Although the most common use for VR is still gaming and entertainment, the medium is also completely changing the criminal justice system from top to bottom.
In the past half-decade, we’ve explored many interesting, entertaining, and educational use cases for VR. Now, sheriffs in Monmouth County, NJ are being trained using a new training facility incorporates a virtual reality simulator, the VirTra V-300, with physical training. The V-300 allows for officers to experience criminal, and potentially dangerous, situations.
This kind of training helps officers learn to react both more quickly and efficiently, hopefully reducing fatal officer-involved shootings of which there have been more than 500 this year.
“The main objective is to have the officers go in and be submersed in different scenarios so they have that split-second decision-making capability,” said Monmouth County Sheriff Shaun Golden to CBS. “And not only split-second decision-making capability on the use of force, but de-escalation — how to handle different scenarios, how to provide commands so that we have positive outcomes along the way.”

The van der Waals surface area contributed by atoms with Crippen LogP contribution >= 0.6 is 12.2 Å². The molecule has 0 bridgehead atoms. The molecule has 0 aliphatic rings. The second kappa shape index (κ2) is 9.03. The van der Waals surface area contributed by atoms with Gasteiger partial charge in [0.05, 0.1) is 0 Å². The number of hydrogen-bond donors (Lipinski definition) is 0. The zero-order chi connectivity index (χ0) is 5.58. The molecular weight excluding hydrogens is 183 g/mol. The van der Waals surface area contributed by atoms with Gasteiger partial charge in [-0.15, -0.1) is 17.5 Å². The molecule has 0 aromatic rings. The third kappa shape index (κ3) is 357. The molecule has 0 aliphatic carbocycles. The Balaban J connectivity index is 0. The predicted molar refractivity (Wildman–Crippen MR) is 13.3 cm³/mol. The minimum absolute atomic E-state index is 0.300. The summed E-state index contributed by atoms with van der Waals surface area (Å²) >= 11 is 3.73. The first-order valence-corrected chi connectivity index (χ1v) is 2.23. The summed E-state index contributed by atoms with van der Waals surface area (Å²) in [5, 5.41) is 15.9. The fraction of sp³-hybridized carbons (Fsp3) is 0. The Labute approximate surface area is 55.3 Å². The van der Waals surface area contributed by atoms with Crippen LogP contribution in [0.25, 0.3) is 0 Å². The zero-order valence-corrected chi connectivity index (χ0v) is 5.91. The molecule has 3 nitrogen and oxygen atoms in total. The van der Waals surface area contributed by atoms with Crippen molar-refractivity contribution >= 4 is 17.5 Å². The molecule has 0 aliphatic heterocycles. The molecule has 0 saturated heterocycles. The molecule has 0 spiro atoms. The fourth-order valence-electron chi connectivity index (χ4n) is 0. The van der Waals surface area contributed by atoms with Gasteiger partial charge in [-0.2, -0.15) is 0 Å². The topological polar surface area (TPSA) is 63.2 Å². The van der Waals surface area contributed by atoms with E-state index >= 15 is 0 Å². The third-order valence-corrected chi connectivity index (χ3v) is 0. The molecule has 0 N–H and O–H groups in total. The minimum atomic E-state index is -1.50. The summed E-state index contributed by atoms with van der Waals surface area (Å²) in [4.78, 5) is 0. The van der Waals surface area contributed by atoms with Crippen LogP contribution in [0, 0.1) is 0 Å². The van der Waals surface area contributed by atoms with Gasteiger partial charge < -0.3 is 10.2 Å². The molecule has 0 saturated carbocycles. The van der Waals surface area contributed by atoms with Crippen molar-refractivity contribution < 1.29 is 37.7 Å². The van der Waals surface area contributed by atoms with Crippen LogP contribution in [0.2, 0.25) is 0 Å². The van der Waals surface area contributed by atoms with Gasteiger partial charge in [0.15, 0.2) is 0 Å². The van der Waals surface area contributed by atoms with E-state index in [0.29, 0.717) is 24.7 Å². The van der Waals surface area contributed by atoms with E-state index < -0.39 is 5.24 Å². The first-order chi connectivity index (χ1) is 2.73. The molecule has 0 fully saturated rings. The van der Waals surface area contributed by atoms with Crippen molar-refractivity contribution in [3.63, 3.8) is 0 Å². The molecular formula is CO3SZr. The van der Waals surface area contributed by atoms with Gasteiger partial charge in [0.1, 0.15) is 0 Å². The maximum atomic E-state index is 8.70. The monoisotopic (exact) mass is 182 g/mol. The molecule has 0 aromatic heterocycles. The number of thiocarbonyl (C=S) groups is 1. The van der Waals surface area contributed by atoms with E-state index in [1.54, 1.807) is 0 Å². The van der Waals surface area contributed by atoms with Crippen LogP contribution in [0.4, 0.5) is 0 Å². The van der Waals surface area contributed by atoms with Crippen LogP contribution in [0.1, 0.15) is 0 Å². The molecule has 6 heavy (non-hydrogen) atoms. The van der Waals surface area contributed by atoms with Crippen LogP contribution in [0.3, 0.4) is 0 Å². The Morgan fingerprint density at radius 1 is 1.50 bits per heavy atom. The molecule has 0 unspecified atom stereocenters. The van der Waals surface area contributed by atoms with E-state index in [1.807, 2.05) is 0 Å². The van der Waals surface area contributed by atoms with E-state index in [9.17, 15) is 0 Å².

The topic of law enforcement’s relationship to the public has been explored in several different VR experiences, including last year’s Perspective; Chapter 2: The Misdemeanor.
The Sonoma County Sheriff’s Office has also added the simulator to its training regimen. But the use of VR in the criminal justice system doesn’t end with officer preparedness.
Virtual Rehab is a startup that would help prisoners return to daily life, and is aiming to reduce the rate of recidivism in the U.S. Using Virtual Rehab, prisoners are said to develop four major skills: formal education, vocational job training, and psychological and correctional services rehabilitation.
VR is also being explored as a feature of the courtroom. Researchers at the Institute of Forensic Medicine at the University of Zurich, Switzerland used the Oculus Rift to reconstruct crime scenes for jurors to be presented with at trials for the opportunity to walk through crime scenes similar to how lawyers will present photographs and video evidence.
Carrie Leonetti, an associate professor at the University of Oregon School of Law who studies the impact of emerging technology on US trial procedure, foresees a moment when we collectively stop viewing this technology as a novelty and treat it as a functional tool.
“I think there will eventually be a tipping point between VR being this awe-inspiring thing and it being something like a PowerPoint,”Leonetti said to VU Dream.
And as more parties incorporate tools like VirTra, it’s safe to assume that the virtual impacts will be felt in a very real way.